The Solution: Simplify • Downgrade some of the service guarantees of traditional RDBMS –

The Solution: Simplify • Downgrade some of the service guarantees of traditional RDBMS – Replace the highly complex data models with a simpler one » Classify services based on complexity of data model they require – Replace the “Always Consistent” guarantee synchronization model with an “Eventually Consistent” model » Classify services based on how “updated” their data sets must be • Redesign or distinguish between services that require a simpler data model and lower expectations on consistency 10/29/2019 cs 262 a-F 19 Lecture-17 13

Why Peer-to-Peer ideas for storage? • Incremental Scalability – Add or remove nodes as

Why Peer-to-Peer ideas for storage? • Incremental Scalability – Add or remove nodes as necessary » Systems stays online during changes – With many other systems: » Must add large groups of nodes at once » System downtime during change in active set of nodes • Low Management Overhead (related to first property) – System automatically adapts as nodes die or are added – Data automatically migrated to avoid failure or take advantage of new nodes • Self Load-Balance – Automatic partitioning of data among available nodes – Automatic rearrangement of information or query loads to avoid hotspots • Not bound by commercial notions of semantics – Can use weaker consistency when desired – Can provide flexibility to vary semantics on a per-application basis – Leads to higher efficiency or performance 10/29/2019 cs 262 a-F 19 Lecture-17 14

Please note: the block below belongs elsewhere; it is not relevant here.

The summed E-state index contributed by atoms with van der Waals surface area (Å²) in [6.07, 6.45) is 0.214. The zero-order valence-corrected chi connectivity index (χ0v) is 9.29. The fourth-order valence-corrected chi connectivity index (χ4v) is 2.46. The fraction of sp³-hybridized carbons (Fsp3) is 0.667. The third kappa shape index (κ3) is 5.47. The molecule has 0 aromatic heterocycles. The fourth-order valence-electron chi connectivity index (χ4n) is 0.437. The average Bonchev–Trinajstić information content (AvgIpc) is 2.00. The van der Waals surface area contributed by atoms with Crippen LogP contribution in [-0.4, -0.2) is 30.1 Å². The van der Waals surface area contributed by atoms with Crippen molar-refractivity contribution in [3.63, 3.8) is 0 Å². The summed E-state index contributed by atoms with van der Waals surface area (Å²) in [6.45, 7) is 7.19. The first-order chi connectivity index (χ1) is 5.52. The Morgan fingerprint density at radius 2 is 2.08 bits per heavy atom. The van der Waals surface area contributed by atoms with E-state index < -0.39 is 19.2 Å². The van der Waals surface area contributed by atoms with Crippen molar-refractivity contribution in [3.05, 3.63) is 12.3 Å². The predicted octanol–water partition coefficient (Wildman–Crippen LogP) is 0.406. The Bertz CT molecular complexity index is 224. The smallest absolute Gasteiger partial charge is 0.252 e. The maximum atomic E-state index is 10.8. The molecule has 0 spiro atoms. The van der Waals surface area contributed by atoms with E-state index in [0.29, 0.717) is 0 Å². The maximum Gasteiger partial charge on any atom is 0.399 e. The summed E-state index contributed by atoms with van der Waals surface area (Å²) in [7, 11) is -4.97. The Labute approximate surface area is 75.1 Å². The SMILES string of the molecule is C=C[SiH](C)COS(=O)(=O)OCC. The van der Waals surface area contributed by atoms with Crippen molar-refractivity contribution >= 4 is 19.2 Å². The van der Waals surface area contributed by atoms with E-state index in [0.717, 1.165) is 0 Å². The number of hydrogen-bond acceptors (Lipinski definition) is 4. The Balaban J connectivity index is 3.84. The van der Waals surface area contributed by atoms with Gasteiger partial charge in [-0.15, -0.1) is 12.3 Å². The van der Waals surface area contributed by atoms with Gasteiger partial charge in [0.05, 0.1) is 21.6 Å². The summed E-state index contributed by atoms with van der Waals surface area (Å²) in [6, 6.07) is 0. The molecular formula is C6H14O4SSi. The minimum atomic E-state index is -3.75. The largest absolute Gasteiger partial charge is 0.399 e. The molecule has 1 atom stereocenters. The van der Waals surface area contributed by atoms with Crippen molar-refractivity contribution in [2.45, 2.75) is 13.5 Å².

Recall: Consistent hashing [Karger 97] Key 5 Node 105 K 5 N 105 K

Recall: Consistent hashing [Karger 97] Key 5 Node 105 K 5 N 105 K 20 Circular 160 -bit ID space N 32 N 90 K 80 A key is stored at its successor: node with next higher ID 10/29/2019 cs 262 a-F 19 Lecture-17 15

Recall: Lookup with Leaf Set • Assign IDs to nodes Source – Map hash

Recall: Lookup with Leaf Set • Assign IDs to nodes Source – Map hash values to node with closest ID 111… • Leaf set is successors and predecessors 110… nse spo Re – All that’s needed for correctness • Routing table matches successively longer prefixes – Allows efficient lookups 10… • Data Replication: Lookup ID – On leaf set 10/29/2019 0… cs 262 a-F 19 Lecture-17 16

Advantages/Disadvantages of Consistent Hashing • Advantages: – Automatically adapts data partitioning as node membership

Advantages/Disadvantages of Consistent Hashing • Advantages: – Automatically adapts data partitioning as node membership changes – Node given random key value automatically “knows” how to participate in routing and data management – Random key assignment gives approximation to load balance • Disadvantages – Uneven distribution of key storage natural consequence of random node names Leads to uneven query load – Key management can be expensive when nodes transiently fail » Assuming that we immediately respond to node failure, must transfer state to new node set » Then when node returns, must transfer state back » Can be a significant cost if transient failure common • Disadvantages of “Scalable” routing algorithms – More than one hop to find data O(log N) or worse – Number of hops unpredictable and almost always > 1 » Node failure, randomness, etc 10/29/2019 cs 262 a-F 19 Lecture-17 17